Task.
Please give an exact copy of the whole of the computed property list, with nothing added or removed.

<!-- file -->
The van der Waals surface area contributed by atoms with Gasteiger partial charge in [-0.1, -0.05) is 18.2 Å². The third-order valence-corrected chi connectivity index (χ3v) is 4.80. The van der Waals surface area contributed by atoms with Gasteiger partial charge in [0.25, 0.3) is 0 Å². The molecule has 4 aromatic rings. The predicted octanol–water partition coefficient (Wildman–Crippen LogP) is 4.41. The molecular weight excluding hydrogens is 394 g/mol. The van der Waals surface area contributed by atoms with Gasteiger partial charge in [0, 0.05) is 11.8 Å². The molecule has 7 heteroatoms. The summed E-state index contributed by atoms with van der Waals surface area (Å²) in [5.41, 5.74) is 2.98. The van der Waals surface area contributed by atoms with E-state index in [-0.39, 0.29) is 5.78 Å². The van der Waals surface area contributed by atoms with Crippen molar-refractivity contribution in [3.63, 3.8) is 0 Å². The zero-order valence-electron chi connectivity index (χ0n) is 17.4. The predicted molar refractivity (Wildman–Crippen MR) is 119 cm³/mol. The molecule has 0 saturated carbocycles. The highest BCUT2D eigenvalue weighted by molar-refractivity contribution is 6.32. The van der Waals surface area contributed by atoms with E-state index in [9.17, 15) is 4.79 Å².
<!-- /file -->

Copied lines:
The van der Waals surface area contributed by atoms with Gasteiger partial charge in [-0.1, -0.05) is 18.2 Å². The third-order valence-corrected chi connectivity index (χ3v) is 4.80. The van der Waals surface area contributed by atoms with Gasteiger partial charge in [0.25, 0.3) is 0 Å². The molecule has 4 aromatic rings. The predicted octanol–water partition coefficient (Wildman–Crippen LogP) is 4.41. The molecular weight excluding hydrogens is 394 g/mol. The van der Waals surface area contributed by atoms with Gasteiger partial charge in [0, 0.05) is 11.8 Å². The molecule has 7 heteroatoms. The summed E-state index contributed by atoms with van der Waals surface area (Å²) in [5.41, 5.74) is 2.98. The van der Waals surface area contributed by atoms with E-state index in [-0.39, 0.29) is 5.78 Å². The van der Waals surface area contributed by atoms with Crippen molar-refractivity contribution in [3.63, 3.8) is 0 Å². The zero-order valence-electron chi connectivity index (χ0n) is 17.4. The predicted molar refractivity (Wildman–Crippen MR) is 119 cm³/mol. The molecule has 0 saturated carbocycles. The highest BCUT2D eigenvalue weighted by molar-refractivity contribution is 6.32. The van der Waals surface area contributed by atoms with E-state index in [9.17, 15) is 4.79 Å².